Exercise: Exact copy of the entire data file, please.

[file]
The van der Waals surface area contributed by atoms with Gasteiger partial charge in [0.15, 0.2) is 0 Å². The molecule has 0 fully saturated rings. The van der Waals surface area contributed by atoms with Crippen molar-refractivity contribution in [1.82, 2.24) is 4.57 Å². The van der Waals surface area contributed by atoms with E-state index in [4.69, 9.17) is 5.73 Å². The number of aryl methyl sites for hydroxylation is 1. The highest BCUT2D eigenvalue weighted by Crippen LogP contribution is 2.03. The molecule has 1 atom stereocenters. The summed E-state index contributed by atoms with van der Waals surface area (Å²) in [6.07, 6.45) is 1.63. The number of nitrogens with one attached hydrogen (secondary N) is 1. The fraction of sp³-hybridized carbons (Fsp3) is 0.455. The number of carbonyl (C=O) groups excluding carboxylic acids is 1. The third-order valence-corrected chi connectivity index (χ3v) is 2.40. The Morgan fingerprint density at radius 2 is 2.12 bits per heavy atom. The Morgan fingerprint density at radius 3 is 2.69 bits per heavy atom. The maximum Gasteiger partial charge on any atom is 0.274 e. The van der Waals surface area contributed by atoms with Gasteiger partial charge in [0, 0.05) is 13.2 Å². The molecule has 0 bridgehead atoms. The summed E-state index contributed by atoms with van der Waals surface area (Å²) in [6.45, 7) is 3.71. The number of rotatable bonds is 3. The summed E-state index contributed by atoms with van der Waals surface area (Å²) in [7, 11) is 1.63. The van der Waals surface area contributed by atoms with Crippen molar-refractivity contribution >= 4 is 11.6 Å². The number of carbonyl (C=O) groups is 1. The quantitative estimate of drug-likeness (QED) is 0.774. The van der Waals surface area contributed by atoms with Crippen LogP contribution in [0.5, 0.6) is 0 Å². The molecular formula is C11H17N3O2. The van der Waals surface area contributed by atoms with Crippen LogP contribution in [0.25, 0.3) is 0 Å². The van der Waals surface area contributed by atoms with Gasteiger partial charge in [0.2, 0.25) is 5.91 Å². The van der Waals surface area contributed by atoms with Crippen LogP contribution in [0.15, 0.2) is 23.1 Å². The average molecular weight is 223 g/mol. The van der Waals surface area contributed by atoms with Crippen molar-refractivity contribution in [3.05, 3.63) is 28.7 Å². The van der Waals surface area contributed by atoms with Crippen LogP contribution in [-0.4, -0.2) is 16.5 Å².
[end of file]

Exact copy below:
The van der Waals surface area contributed by atoms with Gasteiger partial charge in [0.15, 0.2) is 0 Å². The molecule has 0 fully saturated rings. The van der Waals surface area contributed by atoms with Crippen molar-refractivity contribution in [1.82, 2.24) is 4.57 Å². The van der Waals surface area contributed by atoms with E-state index in [4.69, 9.17) is 5.73 Å². The number of aryl methyl sites for hydroxylation is 1. The highest BCUT2D eigenvalue weighted by Crippen LogP contribution is 2.03. The molecule has 1 atom stereocenters. The summed E-state index contributed by atoms with van der Waals surface area (Å²) in [6.07, 6.45) is 1.63. The number of nitrogens with one attached hydrogen (secondary N) is 1. The fraction of sp³-hybridized carbons (Fsp3) is 0.455. The number of carbonyl (C=O) groups excluding carboxylic acids is 1. The third-order valence-corrected chi connectivity index (χ3v) is 2.40. The Morgan fingerprint density at radius 2 is 2.12 bits per heavy atom. The Morgan fingerprint density at radius 3 is 2.69 bits per heavy atom. The maximum Gasteiger partial charge on any atom is 0.274 e. The van der Waals surface area contributed by atoms with Gasteiger partial charge in [0, 0.05) is 13.2 Å². The molecule has 0 bridgehead atoms. The summed E-state index contributed by atoms with van der Waals surface area (Å²) in [6.45, 7) is 3.71. The number of rotatable bonds is 3. The summed E-state index contributed by atoms with van der Waals surface area (Å²) in [7, 11) is 1.63. The van der Waals surface area contributed by atoms with Crippen molar-refractivity contribution >= 4 is 11.6 Å². The number of carbonyl (C=O) groups is 1. The quantitative estimate of drug-likeness (QED) is 0.774. The van der Waals surface area contributed by atoms with Crippen LogP contribution in [0.5, 0.6) is 0 Å². The molecular formula is C11H17N3O2. The van der Waals surface area contributed by atoms with Crippen LogP contribution in [0.25, 0.3) is 0 Å². The van der Waals surface area contributed by atoms with Gasteiger partial charge in [0.2, 0.25) is 5.91 Å². The van der Waals surface area contributed by atoms with Crippen LogP contribution in [0.15, 0.2) is 23.1 Å². The average molecular weight is 223 g/mol. The van der Waals surface area contributed by atoms with Crippen molar-refractivity contribution in [3.05, 3.63) is 28.7 Å². The van der Waals surface area contributed by atoms with Crippen LogP contribution in [-0.4, -0.2) is 16.5 Å².